Watching the Toronto Blue Jays offence right now isn’t fun – and no one has a better seat to observe a lineup stuck in neutral than manager John Gibbons.
It seems that each day he expresses his faith that this thing will get going in the right direction soon enough, he watches his offence come out flat.
For some, that’s an indictment of the laid-back Blue Jays manager, who is praised for being steady during the good times and criticized for passivity during the tough stretches. However, before questioning Gibbons, it’s worth asking what you’d have him do differently.
How about calling for a few stolen bases?
“A lot of times that’s what you do [when you’re struggling],” he said Wednesday, a day before the club lost for the eighth time in nine games this season. “But you also have to have the personnel to do it.”
Therein lies the rub for Toronto. Ezequiel Carrera and Kevin Pillar can take the odd base, but this team is built to slug, not run. Unfortunately for the Blue Jays, there’s no sign for three-run bomb that Gibbons can call from the dugout.
The nine-man lineup Gibbons used in Wednesday’s game doesn’t have a steal between them this year and managed 39 in 2016 – four fewer than former Blue Jay Rajai Davis.
When it comes to nabbing bags this year, the Blue Jays can pick their spots against specific pitchers, but that’s about it.
“When it comes to stealing bases, there are not many guys we’ve got who can do that so you don’t necessarily want to run into an out,” said Gibbons. “There are some guys you can take advantage of, but we haven’t run into any of them yet.”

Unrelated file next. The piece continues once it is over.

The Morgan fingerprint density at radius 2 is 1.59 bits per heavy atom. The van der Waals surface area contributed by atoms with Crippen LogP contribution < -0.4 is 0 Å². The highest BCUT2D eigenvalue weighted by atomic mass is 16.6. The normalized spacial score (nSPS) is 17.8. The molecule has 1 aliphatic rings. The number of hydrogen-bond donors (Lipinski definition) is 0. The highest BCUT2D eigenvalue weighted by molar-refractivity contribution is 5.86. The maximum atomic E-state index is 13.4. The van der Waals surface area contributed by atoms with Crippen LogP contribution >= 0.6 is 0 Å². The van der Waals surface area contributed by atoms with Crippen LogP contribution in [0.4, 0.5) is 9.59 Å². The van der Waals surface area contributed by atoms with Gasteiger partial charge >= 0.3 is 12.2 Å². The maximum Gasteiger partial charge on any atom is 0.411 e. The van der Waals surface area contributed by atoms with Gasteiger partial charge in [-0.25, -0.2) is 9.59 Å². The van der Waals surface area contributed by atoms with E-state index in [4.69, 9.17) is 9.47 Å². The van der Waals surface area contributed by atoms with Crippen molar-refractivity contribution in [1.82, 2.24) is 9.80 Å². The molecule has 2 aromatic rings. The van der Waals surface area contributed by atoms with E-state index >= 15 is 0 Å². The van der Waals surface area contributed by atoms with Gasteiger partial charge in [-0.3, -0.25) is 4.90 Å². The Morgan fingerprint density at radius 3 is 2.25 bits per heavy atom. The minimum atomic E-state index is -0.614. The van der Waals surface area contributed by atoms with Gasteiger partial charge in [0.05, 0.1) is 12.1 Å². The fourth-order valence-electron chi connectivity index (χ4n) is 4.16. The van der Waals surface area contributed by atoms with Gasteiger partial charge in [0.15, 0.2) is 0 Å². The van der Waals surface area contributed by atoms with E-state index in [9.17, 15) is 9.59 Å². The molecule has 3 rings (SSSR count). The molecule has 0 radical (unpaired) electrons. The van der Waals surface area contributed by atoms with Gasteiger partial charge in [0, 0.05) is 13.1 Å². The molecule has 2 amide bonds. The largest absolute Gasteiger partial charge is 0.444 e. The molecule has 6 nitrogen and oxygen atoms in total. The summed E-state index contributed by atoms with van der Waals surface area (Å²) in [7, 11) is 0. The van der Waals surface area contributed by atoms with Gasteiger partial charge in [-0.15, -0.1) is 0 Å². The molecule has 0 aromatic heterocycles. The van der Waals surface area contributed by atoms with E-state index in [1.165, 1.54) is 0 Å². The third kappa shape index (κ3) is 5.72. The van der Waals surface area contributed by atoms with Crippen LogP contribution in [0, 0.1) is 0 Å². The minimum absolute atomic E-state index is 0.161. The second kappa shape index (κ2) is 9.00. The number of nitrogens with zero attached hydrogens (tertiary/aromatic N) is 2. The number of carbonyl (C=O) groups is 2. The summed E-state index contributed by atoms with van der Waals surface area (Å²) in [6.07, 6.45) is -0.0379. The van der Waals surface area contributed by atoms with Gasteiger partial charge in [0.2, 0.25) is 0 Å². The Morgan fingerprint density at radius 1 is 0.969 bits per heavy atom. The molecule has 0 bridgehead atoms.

The hit-and-run is another tool available to the Blue Jays, as it could open holes on the infield for even poorly-hit balls to sneak through.
“We’ve tried to hit-and-run a couple times,” Gibbons said. “We tried it that one time last night – but you still gotta get some guys on base.”
Getting guys on base is certainly an issue, as is the fact that a number of Blue Jays are swinging at too much air lately to make the risk worthwhile.
“There are certain guys you don’t want to do it with,” Gibbons said.
Right now that list includes – but is not necessarily limited to – Russell Martin, Justin Smoak, Jose Bautista, Kendrys Morales and Devon Travis as all five are no stranger to the swing-and-miss.
Pillar is a good hit-and-run candidate, although he couldn’t convert on the play Wednesday and wound up hitting into a double play. Darwin Barney is another possibility, but the options are sparse.
Another option for kickstarting offence is the bunting game, but for the Blue Jays, Carrera is a one-man-band in that area. Even so, Gibbons threw him at the top of the order on Wednesday to see if it might make an impact.
“Simple move,” he said. “Zeke’s been known to spark us the last couple years.”
None of this is a value judgment on the way the Blue Jays offence is built. Putting together a lineup that makes their money parking baseballs behind walls is a perfectly valid offensive strategy. It’s one that’s working out for the Baltimore Orioles nicely.
Even so, it is a method that can make a passenger of a club’s manager at times. Gibbons isn’t doing much to change the Blue Jays offensive fortunes, because micro-managing a lineup of sluggers is counterproductive.
Small ball can’t save the Blue Jays lineup. Home runs can – and they probably will sooner or later. Just ask Gibbons.
“We’re due. We’re overdue.”